How To Explore Your Own Voice In Writing

Image by Roco Julie, Flickr

Image by Roco Julie, Flickr

Read, read, read. Read everything — trash, classics, good and bad, and see how they do it. Just like a carpenter who works as an apprentice and studies the master. Read! You’ll absorb it. Then write. If it’s good, you’ll find out. If it’s not, throw it out of the window.

~ William Faulkner ~

Students, no matter what they study, need to deal with academic writing, whether it’s research, essays, scientific articles, or fictional pieces of writing. And it doesn’t matter if those students will become writers after they graduate. Nearly every study program presupposes writing skills development and performing writing tasks. And practically everyone in college or university has had the feeling at least once that he or she is a rather miserable writer. There are a few reasons why students think this way.

Lack of time ruins everything
How can you possibly have enough time for everything? Your to-do list includes a wide variety of tasks for each day, maybe including yoga, a book club, going out to see your friends, on top of all the work you have to do – there’s no end to it all! But you still need enough sleep to feel fresh tomorrow. How can you stay creative if your schedule is so intense? People can work intellectually only when they have enough rest, aren’t hungry, and nothing disturbs them.

Plagiarism temptation
Lack of time not only frustrates you, it can lead to other troubles as well, such as the temptation to plagiarize. If your daily routine exhausts you, you’ll probably want to spend as little time as possible doing homework assignments. Writing demands concentration you may not have after a long day, so why not use some materials from the Internet or find a paper from someone else? This is a very bad idea and a temptation you must avoid.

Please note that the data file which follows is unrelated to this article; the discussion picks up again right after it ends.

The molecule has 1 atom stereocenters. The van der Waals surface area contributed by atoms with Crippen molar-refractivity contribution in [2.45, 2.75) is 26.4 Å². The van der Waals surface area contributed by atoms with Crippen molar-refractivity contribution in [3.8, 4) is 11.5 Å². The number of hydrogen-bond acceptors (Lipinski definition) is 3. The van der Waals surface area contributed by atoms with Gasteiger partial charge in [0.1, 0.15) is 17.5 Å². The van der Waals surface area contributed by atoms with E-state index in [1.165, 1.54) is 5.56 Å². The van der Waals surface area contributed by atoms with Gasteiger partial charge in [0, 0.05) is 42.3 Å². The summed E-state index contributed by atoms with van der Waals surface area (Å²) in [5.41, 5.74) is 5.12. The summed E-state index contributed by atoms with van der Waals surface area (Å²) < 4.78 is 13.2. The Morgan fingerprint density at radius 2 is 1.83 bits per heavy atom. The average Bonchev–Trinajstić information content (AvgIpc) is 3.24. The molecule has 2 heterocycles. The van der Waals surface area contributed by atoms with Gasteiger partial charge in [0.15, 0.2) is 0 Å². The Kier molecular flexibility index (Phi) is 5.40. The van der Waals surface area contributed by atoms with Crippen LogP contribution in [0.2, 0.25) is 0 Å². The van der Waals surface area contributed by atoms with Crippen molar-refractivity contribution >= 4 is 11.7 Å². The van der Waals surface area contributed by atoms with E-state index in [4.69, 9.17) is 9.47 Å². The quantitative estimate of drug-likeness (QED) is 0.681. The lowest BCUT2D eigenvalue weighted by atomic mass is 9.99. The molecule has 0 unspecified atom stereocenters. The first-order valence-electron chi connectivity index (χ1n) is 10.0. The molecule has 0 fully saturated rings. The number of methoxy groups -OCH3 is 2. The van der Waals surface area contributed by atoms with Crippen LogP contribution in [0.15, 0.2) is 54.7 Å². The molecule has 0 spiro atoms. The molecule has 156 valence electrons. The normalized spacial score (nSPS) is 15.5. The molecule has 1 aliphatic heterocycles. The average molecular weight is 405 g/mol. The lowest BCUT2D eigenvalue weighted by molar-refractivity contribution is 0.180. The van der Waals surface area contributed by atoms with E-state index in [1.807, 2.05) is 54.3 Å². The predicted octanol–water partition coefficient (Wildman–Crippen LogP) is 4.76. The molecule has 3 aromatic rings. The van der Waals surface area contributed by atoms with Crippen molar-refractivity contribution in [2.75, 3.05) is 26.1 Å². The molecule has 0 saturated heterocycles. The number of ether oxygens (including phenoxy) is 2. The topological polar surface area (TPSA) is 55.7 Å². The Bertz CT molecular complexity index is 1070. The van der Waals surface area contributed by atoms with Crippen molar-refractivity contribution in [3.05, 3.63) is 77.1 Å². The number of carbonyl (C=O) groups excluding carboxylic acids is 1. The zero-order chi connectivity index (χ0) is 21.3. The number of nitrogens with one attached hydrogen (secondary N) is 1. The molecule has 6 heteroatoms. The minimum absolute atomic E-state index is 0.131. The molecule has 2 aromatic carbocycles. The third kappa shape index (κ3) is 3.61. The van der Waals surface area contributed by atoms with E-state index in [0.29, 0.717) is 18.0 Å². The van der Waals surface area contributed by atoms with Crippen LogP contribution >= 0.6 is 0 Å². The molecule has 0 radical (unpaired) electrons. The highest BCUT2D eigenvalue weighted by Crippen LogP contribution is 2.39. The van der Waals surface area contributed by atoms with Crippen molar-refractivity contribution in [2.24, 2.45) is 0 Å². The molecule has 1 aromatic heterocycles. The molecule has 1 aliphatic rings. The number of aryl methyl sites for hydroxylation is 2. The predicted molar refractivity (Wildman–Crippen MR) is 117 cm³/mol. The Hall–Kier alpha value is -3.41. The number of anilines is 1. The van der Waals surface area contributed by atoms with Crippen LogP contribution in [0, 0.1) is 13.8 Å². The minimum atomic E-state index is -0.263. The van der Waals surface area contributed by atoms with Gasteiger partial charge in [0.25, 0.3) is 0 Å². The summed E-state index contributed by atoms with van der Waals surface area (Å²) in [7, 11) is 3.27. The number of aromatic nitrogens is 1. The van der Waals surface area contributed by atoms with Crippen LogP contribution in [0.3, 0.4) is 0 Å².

Plagiarism is a dangerous thing. It can be of different types, and sometimes it’s difficult for students to recognize it. You can even plagiarize by accident without knowing it! Keep both eyes open when dealing with plagiarism and check everything you write with a plagiarism checker like or the consequences can hit you like a ton of bricks.

Read avidly
Both fiction and non-fiction reading can provide a great boost to your writing skills. You get a chance to experience breathtaking adventures right there from your couch. And learn amazing facts. And find inspiration in the books you read. Writing is practice, while reading is learning. When reading, you’re a sponge that absorbs the writing styles of various writers and shapes your own style. There’s one little point, though: You still need to find your own “voice.”

Some writers fail to find their own voice. Instead, they get lost in other writers’ styles and at worst engage in imitation, which is actually a kind of plagiarism. Those writers who tend to copy rather than create anything original are usually treated with disrespect. It’s definitely a disappointing start.

This is what Stephen King thinks about reading and writing:

If you want to be a writer, you must do two things above all others: read a lot and write a lot. There’s no way around these two things that I’m aware of, no shortcut.

Will you follow a piece of advice given by one of the best writers ever?

Write often
The remedy for imitating is to have more practice. First drafts will be hard to write. Be ready to face it. But a terrible first draft is normal. It’s natural and you shouldn’t think you’ll never be good at what you do. You just have to keep at it.

Every single thing you write, each essay or research paper, takes you closer to your goal of becoming a great writer. Writing style only appears after lots of hard work. Yes, it’s going to be tough, but the best part is that the world is your oyster. Work hard and you’ll get what you strive for.

Here’s one more practical tip from Stephen King on hard work and inspiration:

There is a muse, but he’s not going to come fluttering down into your writing room and scatter creative fairy-dust all over your typewriter or computer.”

Exercises help!